The murder of Anna Politkovskaya, an outspoken journalist, is also a blow against freedom of speech in Russia.
Ms. Politkovskaya’s journalism was distinctive. Not for her the waffly, fawning and self-satisfied essays of the Moscow commentariat. Nor the well-paid advertorial now so pervasive as to be barely noticeable. She reported from the wrecked villages and shattered towns of Chechnya, talking to those on all sides and none, with endless patience and gritty determination.
She suffered death threats aplenty. On more than one occasion, Russian special forces threatened to rape and kill her, leaving her body in a ditch. Each time she talked them out of it. In 2001, she fled to Austria after receiving a direct warning to leave Russia or else. In 2004, on her way to the siege of a school in the North Ossetian town of Beslan, where she hoped to mediate between the Chechen hostage-takers and the Russian military, she was poisoned, and nearly died. Whoever killed her on Saturday October 7th was a professional, intending not to warn her, but to end the problem she presented. She was shot in the body and the head; the pistol was a Makarov, the assassin’s favourite. It was left by her side: in that trade, weapons are used only once.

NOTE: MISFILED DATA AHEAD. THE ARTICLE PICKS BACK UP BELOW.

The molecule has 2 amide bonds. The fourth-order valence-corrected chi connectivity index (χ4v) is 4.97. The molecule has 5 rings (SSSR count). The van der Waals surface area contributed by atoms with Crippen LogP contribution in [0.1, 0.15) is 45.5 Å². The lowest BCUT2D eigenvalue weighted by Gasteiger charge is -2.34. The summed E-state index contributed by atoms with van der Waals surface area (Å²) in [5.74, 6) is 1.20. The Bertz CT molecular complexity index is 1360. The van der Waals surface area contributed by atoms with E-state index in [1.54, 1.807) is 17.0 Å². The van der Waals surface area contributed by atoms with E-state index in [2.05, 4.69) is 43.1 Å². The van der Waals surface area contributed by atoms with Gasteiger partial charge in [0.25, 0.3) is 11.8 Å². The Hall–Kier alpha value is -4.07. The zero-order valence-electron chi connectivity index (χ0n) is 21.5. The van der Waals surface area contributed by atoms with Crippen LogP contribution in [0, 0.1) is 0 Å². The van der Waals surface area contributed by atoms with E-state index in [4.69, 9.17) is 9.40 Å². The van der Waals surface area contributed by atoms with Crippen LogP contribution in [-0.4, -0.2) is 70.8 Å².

She will go down as a martyr, in the beleaguered causes of free speech and public spirit. It would be nice to think that Russians will find her example inspiring. Sadly, they may well conclude that speaking out on unpopular topics is best avoided. It hoped that this is indeed not the case, however as recent Supreme Court battles atest and daily news of legal suites announce the most renowned Western democracy faces war between the government and fourth estate that Mr. Politkovskaya knew only too well.